PROVO -- A flurry of rumors surrounding what the LDS Church might do with the burned out Provo Tabernacle, Tabernacle park and properties to the south became more solidified after a Facebook post Wednesday afternoon.
The status indicated that The Church of Jesus Christ of Latter-day Saints had purchased the Provo Travelodge Motel and the Los 3 Amigos Restaurant on the west block of University Avenue between 100 and 200 South streets. The city of Provo currently owns the corner lot on which the former Hotel Roberts sat, on the 200 South northwest corner.
The Travelodge and Los 3 Amigos are across 100 South from the Provo Tabernacle, which was gutted by a fire late last year. The LDS Church has not yet announced what it plans to do with the Tabernacle building.
"We have sold, but I am under contract to not say who I have sold to, that Facebook wasn't from me," said Stuart Smith, owner of the Travelodge.
Wednesday evening the LDS Church issued a statement about the purchases.
"The church is still evaluating plans for the Provo Tabernacle and surrounding area and will share details as they become available. To provide options moving forward we have acquired the hotel and restaurant immediately south of the Tabernacle," said Scott Trotter, LDS Church spokesman.
The Travelodge has been one of the Provo downtown mainstays since 1959. Smith purchased it in 1987. He said he has no idea what the new owners will be doing with the property. "No one has told me."
Faustino Gonzalez, owner of Los 3 Amigos Restaurant, said he signed papers on the sale to the LDS Church on Wednesday.
"We have been working on this for over a month," Gonzalez said. "We have been open for about 20 years. Our first day was in May of 1992. The restaurant will close on Sunday."
Faustino said Los 3 Amigos will relocate to 2291 N. University Parkway and will reopen within the next two months. Most of the nine employees will continue working at the new location.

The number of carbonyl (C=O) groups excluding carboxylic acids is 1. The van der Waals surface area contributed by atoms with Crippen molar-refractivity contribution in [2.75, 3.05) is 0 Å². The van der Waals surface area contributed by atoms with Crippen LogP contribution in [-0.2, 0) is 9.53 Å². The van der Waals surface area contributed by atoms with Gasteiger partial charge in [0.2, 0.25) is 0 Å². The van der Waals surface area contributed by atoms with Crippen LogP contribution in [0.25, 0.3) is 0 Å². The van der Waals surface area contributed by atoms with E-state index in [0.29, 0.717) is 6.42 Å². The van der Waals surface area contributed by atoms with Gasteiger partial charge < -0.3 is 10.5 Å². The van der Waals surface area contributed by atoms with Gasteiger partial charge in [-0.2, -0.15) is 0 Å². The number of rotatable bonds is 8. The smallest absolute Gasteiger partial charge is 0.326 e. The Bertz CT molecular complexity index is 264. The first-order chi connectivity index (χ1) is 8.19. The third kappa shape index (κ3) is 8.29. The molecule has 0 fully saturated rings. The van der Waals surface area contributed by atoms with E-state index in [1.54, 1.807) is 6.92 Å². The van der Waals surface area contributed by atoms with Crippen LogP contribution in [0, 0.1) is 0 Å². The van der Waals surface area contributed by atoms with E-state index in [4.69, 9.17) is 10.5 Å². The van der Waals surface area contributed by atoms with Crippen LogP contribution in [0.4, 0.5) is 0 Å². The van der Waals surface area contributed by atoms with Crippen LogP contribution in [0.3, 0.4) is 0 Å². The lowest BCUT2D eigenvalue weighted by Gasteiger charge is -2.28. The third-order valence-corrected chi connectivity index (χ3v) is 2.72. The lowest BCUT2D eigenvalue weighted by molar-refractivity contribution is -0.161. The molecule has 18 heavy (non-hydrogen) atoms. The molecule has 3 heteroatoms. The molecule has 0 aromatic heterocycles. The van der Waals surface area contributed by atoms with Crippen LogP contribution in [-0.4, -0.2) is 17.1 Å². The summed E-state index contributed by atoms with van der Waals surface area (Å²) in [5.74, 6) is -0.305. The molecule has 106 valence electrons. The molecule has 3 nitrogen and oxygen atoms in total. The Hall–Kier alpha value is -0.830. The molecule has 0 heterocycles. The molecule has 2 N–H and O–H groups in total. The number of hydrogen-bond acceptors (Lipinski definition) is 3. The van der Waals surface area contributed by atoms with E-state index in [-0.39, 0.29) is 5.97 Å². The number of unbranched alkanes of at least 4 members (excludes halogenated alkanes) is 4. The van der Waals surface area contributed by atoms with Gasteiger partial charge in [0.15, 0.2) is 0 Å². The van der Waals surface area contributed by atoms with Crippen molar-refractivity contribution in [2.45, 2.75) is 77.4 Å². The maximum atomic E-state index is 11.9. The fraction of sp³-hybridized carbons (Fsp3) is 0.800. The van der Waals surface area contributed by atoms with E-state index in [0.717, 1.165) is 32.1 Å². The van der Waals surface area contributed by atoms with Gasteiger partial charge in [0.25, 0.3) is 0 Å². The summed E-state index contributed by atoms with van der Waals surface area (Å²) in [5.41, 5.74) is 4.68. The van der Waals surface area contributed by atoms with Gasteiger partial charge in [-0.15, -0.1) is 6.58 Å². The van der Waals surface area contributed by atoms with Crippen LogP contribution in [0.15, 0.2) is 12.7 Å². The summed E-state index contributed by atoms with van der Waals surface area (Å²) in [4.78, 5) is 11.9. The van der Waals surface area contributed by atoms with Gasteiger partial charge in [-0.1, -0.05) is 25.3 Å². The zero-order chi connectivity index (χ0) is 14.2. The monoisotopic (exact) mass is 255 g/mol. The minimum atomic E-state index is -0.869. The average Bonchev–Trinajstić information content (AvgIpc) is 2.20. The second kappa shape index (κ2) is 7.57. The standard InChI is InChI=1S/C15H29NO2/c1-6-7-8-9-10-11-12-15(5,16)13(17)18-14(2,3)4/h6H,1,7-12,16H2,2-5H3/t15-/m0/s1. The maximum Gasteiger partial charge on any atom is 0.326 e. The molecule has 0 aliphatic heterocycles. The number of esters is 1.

When asked what will be done with the existing building, Gonzalez said, "I believe it's going to be torn down."
Smith said he has already liquidated much of the motel property like furniture, televisions, towels, etc., to a motel in Richfield and to some other local motels.
"I might hold a big yard sale in a few weeks," Smith said. He also said the Travelodge would not be relocated, but will close for good.
Mayor John Curtis said he is constantly being asked what the LDS Church will do with the Tabernacle.
"I have been asked in meetings, at the grocery store, and I was even asked when I was visiting in Des Moines, Iowa, what the church would do. This shows how important it is to our community."
As late as last year and just prior to the fire, city representatives had approached the church about some improvements to the Tabernacle park area.
Curtis added, "It's clear from the church's activity that they are invested. It's one more validation the church considers it an important piece of property."
Rumors about plans for the Tabernacle property have been running rampant for months. They range from the LDS Church putting in a walking garden like the City Creek project in Salt Lake, to a parking facility of some kind with a shopping center on the Hotel Roberts property that would include Deseret Book, an LDS Distribution Center and all things LDS, to museums.
Rumors also include ideas about the inside of the Tabernacle building, including everything from what country the new organ is being purchased from, to the Tabernacle featuring a center spire like it had in the early 1900s. All these rumors have kept residents waiting with great anticipation on an LDS Church announcement.
The city block south of the Tabernacle also is the home of Provo's downtown post office. Recent announcements of postal locations being closed throughout the nation also raised rumors about Provo's downtown post office.
U.S. Rep. Jason Chaffetz, R-Utah, acknowledged that he had been a conduit for the city in discussions about the Provo post office.
"To the best of my knowledge there has not been a formal offer made, but there could be things behind the scenes going on that I'm not aware of," Chaffetz said. "The post office is open to considering an offer."
Chaffetz said the post office is trying to downsize its offices, so it wouldn't be out of the question that the Provo downtown office would sell.
Last year the city purchased the Hotel Roberts property with no particular purpose in mind, according to Paul Glauser, Provo Redevelopment Agency director. To his knowledge the church has not purchased that property and he doesn't know what its involvement might be.
"I had heard they were working on Travelodge and possibly Los 3 Amigos," Glauser said. "What I'm hearing is pretty exciting if it's true. Whatever the church does it will be first class."